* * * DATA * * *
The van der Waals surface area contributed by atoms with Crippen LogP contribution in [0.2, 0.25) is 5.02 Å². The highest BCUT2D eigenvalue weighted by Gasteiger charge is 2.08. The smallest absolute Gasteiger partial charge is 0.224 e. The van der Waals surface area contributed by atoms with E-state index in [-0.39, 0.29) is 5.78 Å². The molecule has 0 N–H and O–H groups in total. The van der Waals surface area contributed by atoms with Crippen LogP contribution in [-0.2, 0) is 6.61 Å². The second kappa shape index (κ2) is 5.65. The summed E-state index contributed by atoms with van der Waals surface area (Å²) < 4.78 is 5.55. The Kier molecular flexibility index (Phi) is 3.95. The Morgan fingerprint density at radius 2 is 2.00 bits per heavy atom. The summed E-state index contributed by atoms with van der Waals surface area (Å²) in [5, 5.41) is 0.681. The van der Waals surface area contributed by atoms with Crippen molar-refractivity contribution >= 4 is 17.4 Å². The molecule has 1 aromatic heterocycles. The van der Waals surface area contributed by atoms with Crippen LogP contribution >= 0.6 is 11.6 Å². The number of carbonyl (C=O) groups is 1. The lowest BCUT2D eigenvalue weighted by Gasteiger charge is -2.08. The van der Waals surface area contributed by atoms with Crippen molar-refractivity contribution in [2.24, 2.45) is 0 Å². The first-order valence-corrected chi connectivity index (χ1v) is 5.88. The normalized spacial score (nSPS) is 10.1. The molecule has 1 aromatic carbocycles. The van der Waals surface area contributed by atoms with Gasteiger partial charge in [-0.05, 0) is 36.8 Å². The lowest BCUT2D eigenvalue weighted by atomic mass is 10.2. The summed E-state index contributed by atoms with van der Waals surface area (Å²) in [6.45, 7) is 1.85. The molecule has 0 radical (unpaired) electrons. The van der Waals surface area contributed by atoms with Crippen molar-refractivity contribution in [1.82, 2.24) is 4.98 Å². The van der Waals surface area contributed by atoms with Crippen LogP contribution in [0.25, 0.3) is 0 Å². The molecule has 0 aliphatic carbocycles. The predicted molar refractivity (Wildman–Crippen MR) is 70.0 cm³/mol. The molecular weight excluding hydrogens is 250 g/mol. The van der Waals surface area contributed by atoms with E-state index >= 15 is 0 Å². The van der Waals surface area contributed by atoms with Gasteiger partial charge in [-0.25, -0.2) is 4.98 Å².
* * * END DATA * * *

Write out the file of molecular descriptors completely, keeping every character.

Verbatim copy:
The van der Waals surface area contributed by atoms with Crippen LogP contribution in [0.2, 0.25) is 5.02 Å². The highest BCUT2D eigenvalue weighted by Gasteiger charge is 2.08. The smallest absolute Gasteiger partial charge is 0.224 e. The van der Waals surface area contributed by atoms with E-state index in [-0.39, 0.29) is 5.78 Å². The molecule has 0 N–H and O–H groups in total. The van der Waals surface area contributed by atoms with Crippen LogP contribution in [-0.2, 0) is 6.61 Å². The second kappa shape index (κ2) is 5.65. The summed E-state index contributed by atoms with van der Waals surface area (Å²) < 4.78 is 5.55. The Kier molecular flexibility index (Phi) is 3.95. The Morgan fingerprint density at radius 2 is 2.00 bits per heavy atom. The summed E-state index contributed by atoms with van der Waals surface area (Å²) in [5, 5.41) is 0.681. The van der Waals surface area contributed by atoms with Crippen molar-refractivity contribution >= 4 is 17.4 Å². The molecule has 1 aromatic heterocycles. The van der Waals surface area contributed by atoms with Crippen LogP contribution >= 0.6 is 11.6 Å². The number of carbonyl (C=O) groups is 1. The lowest BCUT2D eigenvalue weighted by Gasteiger charge is -2.08. The van der Waals surface area contributed by atoms with Crippen molar-refractivity contribution in [2.24, 2.45) is 0 Å². The first-order valence-corrected chi connectivity index (χ1v) is 5.88. The normalized spacial score (nSPS) is 10.1. The molecule has 1 aromatic carbocycles. The van der Waals surface area contributed by atoms with Gasteiger partial charge in [-0.05, 0) is 36.8 Å². The lowest BCUT2D eigenvalue weighted by atomic mass is 10.2. The summed E-state index contributed by atoms with van der Waals surface area (Å²) in [6.45, 7) is 1.85. The molecule has 0 radical (unpaired) electrons. The van der Waals surface area contributed by atoms with Crippen molar-refractivity contribution in [1.82, 2.24) is 4.98 Å². The van der Waals surface area contributed by atoms with Crippen LogP contribution in [0.25, 0.3) is 0 Å². The molecule has 0 aliphatic carbocycles. The predicted molar refractivity (Wildman–Crippen MR) is 70.0 cm³/mol. The molecular weight excluding hydrogens is 250 g/mol. The van der Waals surface area contributed by atoms with E-state index >= 15 is 0 Å². The van der Waals surface area contributed by atoms with Gasteiger partial charge in [-0.25, -0.2) is 4.98 Å².